Eat and Be Merry
Christmas and New Year’s are done for another year. Did you make it through without adding on some pounds? I think it’s interesting that weight gain is one of the ways that people choose to describe their holidays. And not just Christmas. It could be any holiday — a cruise around the Mediterranean, a two-week stay at a resort, a family reunion over a weekend in August. You’ll hear these words uttered in self-reproach: “I can’t believe I put on five (or ten, or twelve – insert appropriate number) pounds!”
Don’t worry, I’m not going to give advice on how not to gain weight over the holidays. I’m certainly not one to preach on that little topic, and I have no doubt that you’ve probably read or heard all there is to read and hear about it.We tend to eat more when we’re surrounded by food. Good food, of course. There probably aren’t too many of us who would eat too much of something we’re not especially keen on. I take issue with the idea that indulging at special occasions is somehow wrong. Why should it be? Appreciating the cook’s efforts is a noble way of passing the time, and if we happen to eat more than we should, then so be it. We’ve succeeded in experiencing a little more of what this world has to offer. Humans need to eat. So, why not eat the best? If the table is laden with many mouthwatering dishes, dig in.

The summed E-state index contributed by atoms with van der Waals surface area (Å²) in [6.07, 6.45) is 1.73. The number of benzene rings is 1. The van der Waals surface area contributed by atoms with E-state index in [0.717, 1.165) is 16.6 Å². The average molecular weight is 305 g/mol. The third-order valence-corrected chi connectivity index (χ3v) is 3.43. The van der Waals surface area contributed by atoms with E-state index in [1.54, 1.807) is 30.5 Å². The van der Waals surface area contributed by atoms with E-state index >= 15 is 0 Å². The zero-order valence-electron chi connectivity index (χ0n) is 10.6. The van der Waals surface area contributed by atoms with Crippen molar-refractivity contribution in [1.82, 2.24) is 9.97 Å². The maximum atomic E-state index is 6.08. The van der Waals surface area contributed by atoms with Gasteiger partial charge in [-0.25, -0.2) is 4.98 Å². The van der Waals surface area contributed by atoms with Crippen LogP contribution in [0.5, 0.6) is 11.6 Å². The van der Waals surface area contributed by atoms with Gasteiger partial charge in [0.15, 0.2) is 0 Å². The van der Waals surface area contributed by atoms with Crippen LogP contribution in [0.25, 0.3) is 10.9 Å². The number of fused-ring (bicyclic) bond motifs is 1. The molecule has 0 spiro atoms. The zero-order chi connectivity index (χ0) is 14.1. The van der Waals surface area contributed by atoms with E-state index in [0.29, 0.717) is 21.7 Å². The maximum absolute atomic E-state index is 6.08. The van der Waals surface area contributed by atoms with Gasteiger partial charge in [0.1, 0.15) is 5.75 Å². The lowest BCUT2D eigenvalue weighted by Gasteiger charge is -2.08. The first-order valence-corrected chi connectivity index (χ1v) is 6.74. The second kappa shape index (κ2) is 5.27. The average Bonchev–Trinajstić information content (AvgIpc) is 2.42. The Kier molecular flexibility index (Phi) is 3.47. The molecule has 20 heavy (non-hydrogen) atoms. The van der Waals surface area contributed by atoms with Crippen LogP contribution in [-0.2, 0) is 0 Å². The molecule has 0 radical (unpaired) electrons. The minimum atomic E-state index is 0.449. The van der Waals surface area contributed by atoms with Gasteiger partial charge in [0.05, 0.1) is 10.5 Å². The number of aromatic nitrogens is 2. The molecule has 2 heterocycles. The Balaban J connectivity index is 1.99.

Savouring a variety of foods, even if it means overeating occasionally, is an incredible testament to life. We work so hard to grow it and prepare it, enjoying it is no different than enjoying time with good company. The two go hand-in-hand. We feed our souls and our bodies at the same time. So, the next time you inadvertently eat a little too much. Don’t worry about it. Be happy about the fact that you had an opportunity to partake of nature’s best.